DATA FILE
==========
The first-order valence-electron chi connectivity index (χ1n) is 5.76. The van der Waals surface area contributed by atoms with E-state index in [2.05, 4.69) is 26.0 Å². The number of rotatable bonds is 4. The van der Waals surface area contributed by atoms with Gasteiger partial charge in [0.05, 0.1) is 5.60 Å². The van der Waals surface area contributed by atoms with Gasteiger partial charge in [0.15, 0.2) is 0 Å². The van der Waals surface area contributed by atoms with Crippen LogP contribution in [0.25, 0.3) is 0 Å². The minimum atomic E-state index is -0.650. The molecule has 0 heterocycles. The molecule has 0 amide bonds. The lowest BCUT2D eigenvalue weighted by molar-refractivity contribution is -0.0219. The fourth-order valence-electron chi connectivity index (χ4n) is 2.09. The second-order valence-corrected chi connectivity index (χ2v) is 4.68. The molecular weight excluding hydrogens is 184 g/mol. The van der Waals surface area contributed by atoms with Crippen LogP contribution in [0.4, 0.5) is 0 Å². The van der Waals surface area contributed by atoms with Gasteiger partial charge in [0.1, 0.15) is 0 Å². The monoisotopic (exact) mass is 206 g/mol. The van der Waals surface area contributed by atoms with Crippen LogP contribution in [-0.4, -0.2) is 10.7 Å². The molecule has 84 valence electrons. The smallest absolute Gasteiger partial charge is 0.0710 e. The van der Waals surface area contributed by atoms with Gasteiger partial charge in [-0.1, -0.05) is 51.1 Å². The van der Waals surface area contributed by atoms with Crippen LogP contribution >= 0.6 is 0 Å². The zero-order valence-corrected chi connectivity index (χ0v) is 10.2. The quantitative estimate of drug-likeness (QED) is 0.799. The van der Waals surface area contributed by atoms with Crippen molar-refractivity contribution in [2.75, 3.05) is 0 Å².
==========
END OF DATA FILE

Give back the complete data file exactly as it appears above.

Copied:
The first-order valence-electron chi connectivity index (χ1n) is 5.76. The van der Waals surface area contributed by atoms with E-state index in [2.05, 4.69) is 26.0 Å². The number of rotatable bonds is 4. The van der Waals surface area contributed by atoms with Gasteiger partial charge in [0.05, 0.1) is 5.60 Å². The van der Waals surface area contributed by atoms with Gasteiger partial charge in [0.15, 0.2) is 0 Å². The van der Waals surface area contributed by atoms with Crippen LogP contribution in [0.25, 0.3) is 0 Å². The minimum atomic E-state index is -0.650. The molecule has 0 heterocycles. The molecule has 0 amide bonds. The lowest BCUT2D eigenvalue weighted by molar-refractivity contribution is -0.0219. The fourth-order valence-electron chi connectivity index (χ4n) is 2.09. The second-order valence-corrected chi connectivity index (χ2v) is 4.68. The molecular weight excluding hydrogens is 184 g/mol. The van der Waals surface area contributed by atoms with Crippen LogP contribution in [0.4, 0.5) is 0 Å². The van der Waals surface area contributed by atoms with Gasteiger partial charge in [0.1, 0.15) is 0 Å². The monoisotopic (exact) mass is 206 g/mol. The van der Waals surface area contributed by atoms with Crippen LogP contribution in [-0.4, -0.2) is 10.7 Å². The molecule has 84 valence electrons. The smallest absolute Gasteiger partial charge is 0.0710 e. The van der Waals surface area contributed by atoms with Gasteiger partial charge in [-0.1, -0.05) is 51.1 Å². The van der Waals surface area contributed by atoms with Crippen LogP contribution >= 0.6 is 0 Å². The zero-order valence-corrected chi connectivity index (χ0v) is 10.2. The quantitative estimate of drug-likeness (QED) is 0.799. The van der Waals surface area contributed by atoms with Crippen molar-refractivity contribution in [2.75, 3.05) is 0 Å².